THE CRIMSON PLAYGOER
"SPOTTY" PROGRAM AT KEITH'S
An interminably long bill, dotted here and there with really interesting acts, is the offering this week at Keith's. There is the usual assemblage of jazz bands and "syncopation", neither better nor worse than usual; a trained dog which performs his act with simplicity and sincerity--rather unusual in a dog; and a race track skit of more than average amusiveness. There is also a rather elaborate musical comedy in one act, featuring Winnie Lightner and Company, which contains some comical patter, two or three excellent songs, and a brief but unusually artistic dance by Ramona.
There are, however, three numbers which come up to the best Keith traditions. One is Bob Pender's troupe of "animal impersonators, stilt walkers, and eccentric dancers". No one who has ever yearned to live once again in the weird and grotesque atmosphere of "Alice in Wonderland" or "The Wizard of Oz" should miss the big climax of this act.
In addition, there is a comedy sketch in three scenes entitled "After the Ball". In it, Harry Langdon--ably assisted by Rose and Cecil--raises the deportment of a slightly inebriated golfer to the level of first-class comedy. A most commendable restraint is noticeable throughout.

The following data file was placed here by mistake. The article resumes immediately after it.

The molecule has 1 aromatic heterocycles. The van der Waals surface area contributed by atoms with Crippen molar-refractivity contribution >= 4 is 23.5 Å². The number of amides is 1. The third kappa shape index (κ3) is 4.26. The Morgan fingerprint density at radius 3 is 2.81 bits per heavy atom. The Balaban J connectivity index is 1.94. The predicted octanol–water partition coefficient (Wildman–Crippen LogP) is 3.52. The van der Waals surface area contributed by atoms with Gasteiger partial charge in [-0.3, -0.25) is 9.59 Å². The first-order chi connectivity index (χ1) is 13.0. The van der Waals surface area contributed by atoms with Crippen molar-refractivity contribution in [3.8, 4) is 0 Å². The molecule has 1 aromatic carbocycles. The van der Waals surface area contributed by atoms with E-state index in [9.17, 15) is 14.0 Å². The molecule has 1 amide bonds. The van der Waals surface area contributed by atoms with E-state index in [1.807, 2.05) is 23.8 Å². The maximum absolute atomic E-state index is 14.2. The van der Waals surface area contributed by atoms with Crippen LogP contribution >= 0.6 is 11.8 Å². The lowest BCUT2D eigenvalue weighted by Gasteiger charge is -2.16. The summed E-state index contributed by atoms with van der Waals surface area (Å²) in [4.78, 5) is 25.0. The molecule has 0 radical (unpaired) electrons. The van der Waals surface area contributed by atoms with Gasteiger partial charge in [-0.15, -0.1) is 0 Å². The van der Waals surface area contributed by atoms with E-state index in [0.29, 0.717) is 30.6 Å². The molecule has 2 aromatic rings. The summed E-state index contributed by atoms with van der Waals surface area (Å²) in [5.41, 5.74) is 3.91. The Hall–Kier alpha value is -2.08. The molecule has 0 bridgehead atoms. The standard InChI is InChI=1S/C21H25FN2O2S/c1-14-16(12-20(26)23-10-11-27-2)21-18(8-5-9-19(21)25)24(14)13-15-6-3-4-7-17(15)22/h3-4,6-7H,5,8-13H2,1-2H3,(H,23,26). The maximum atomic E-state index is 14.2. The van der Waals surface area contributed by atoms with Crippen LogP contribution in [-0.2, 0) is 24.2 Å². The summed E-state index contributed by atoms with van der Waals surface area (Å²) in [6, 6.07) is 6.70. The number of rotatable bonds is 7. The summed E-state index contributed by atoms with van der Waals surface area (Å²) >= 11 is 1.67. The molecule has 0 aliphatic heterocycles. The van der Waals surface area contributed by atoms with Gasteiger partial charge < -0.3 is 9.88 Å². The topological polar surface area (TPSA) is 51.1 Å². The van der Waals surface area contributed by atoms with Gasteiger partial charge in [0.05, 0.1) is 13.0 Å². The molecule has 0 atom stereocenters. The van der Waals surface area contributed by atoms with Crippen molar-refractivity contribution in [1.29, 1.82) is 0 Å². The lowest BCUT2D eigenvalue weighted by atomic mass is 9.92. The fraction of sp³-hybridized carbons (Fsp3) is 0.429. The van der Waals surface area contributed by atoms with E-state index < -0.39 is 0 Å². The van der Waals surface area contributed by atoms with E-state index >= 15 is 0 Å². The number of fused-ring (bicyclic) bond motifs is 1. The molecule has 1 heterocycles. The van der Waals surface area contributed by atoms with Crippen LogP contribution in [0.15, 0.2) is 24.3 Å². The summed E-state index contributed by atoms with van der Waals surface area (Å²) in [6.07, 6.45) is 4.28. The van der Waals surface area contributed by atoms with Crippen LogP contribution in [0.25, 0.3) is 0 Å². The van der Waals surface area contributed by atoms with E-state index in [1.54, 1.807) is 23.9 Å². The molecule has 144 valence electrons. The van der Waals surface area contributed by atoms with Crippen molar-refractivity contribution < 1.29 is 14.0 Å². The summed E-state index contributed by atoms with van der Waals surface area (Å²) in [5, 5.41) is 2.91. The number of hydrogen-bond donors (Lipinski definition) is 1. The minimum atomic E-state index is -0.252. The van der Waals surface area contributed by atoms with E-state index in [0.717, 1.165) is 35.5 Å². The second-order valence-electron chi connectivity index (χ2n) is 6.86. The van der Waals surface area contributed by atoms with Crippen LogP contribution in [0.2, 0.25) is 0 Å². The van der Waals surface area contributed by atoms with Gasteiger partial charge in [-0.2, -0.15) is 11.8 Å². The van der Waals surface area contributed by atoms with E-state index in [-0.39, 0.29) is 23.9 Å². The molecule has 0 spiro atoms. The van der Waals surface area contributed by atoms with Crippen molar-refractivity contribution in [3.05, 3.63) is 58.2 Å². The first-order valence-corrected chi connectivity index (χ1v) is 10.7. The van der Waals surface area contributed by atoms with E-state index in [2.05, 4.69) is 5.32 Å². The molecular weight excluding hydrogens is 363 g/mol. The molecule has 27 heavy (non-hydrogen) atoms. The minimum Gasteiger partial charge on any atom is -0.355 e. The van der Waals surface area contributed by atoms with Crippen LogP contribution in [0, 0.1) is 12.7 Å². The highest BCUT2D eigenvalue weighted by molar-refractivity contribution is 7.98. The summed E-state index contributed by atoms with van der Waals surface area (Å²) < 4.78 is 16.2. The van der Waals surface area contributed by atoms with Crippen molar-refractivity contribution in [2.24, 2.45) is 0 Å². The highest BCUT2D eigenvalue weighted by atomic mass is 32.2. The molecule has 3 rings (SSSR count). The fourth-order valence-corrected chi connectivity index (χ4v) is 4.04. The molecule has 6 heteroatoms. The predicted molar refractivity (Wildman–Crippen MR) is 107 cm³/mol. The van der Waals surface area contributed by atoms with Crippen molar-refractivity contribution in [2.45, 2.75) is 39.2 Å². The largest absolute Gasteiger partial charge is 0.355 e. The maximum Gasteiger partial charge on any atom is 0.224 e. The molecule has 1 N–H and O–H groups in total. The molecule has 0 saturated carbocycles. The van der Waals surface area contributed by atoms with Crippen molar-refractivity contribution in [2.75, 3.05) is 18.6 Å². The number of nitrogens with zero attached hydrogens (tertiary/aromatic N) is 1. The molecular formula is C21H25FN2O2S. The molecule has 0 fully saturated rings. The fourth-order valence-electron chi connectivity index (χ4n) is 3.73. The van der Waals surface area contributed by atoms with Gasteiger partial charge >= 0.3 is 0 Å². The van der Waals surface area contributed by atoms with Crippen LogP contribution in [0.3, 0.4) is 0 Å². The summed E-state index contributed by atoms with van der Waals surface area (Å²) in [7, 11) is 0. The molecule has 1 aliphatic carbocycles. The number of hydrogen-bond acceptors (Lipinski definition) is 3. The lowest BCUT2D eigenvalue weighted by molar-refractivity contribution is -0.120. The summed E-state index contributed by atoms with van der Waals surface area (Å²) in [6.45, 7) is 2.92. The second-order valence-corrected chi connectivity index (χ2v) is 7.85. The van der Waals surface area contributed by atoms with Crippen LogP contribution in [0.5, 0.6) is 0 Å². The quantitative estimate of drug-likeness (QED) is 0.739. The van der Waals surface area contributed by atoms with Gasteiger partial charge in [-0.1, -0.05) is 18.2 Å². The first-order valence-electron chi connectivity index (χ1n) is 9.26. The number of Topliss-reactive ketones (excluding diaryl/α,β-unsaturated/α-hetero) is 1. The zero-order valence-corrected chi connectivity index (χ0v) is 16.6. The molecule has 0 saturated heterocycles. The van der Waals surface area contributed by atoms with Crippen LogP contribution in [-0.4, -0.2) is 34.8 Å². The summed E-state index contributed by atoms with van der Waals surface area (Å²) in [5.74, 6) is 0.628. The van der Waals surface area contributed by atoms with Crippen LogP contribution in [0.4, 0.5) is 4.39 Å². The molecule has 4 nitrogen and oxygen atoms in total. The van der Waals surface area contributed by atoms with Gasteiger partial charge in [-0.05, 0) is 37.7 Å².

The other noteworthy feature of the program is Miss Juliet with her repertory of impersonations. Harry Lauder, Ed Wynne, Ethel Barrymore, Lenora Ulrich, and a host of others, received the applause they well merited. Nor should one overlook Miss Juliet's clever little song "Soup"--one of her best performances. Indeed, with such talent on the program as the above mentioned groups, one cannot help feeling that the management has, with some of the acts, resorted to needless "padding" to the detriment of the show as a whole.